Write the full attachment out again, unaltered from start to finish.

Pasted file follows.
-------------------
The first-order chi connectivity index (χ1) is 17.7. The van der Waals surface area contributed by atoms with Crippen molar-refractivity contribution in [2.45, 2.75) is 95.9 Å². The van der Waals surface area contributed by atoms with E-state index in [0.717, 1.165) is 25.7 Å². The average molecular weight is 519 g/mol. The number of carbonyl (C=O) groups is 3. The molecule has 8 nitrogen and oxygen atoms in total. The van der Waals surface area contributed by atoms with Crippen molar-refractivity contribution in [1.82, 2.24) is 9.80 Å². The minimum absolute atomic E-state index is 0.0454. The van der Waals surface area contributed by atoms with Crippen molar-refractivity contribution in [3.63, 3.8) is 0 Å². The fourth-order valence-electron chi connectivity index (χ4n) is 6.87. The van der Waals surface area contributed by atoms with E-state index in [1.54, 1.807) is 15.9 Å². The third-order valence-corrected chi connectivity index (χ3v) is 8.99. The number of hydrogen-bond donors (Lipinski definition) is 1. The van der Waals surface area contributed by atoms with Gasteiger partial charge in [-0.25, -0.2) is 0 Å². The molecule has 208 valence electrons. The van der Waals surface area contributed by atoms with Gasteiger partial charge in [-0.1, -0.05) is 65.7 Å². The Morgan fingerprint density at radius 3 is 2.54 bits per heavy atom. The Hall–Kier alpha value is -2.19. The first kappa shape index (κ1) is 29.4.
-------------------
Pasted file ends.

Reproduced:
The first-order chi connectivity index (χ1) is 17.7. The van der Waals surface area contributed by atoms with Crippen molar-refractivity contribution in [2.45, 2.75) is 95.9 Å². The van der Waals surface area contributed by atoms with E-state index in [0.717, 1.165) is 25.7 Å². The average molecular weight is 519 g/mol. The number of carbonyl (C=O) groups is 3. The molecule has 8 nitrogen and oxygen atoms in total. The van der Waals surface area contributed by atoms with Crippen molar-refractivity contribution in [1.82, 2.24) is 9.80 Å². The minimum absolute atomic E-state index is 0.0454. The van der Waals surface area contributed by atoms with Crippen molar-refractivity contribution in [3.63, 3.8) is 0 Å². The fourth-order valence-electron chi connectivity index (χ4n) is 6.87. The van der Waals surface area contributed by atoms with E-state index in [1.54, 1.807) is 15.9 Å². The third-order valence-corrected chi connectivity index (χ3v) is 8.99. The number of hydrogen-bond donors (Lipinski definition) is 1. The van der Waals surface area contributed by atoms with Gasteiger partial charge in [-0.25, -0.2) is 0 Å². The molecule has 208 valence electrons. The van der Waals surface area contributed by atoms with Gasteiger partial charge in [-0.1, -0.05) is 65.7 Å². The Morgan fingerprint density at radius 3 is 2.54 bits per heavy atom. The Hall–Kier alpha value is -2.19. The first kappa shape index (κ1) is 29.4.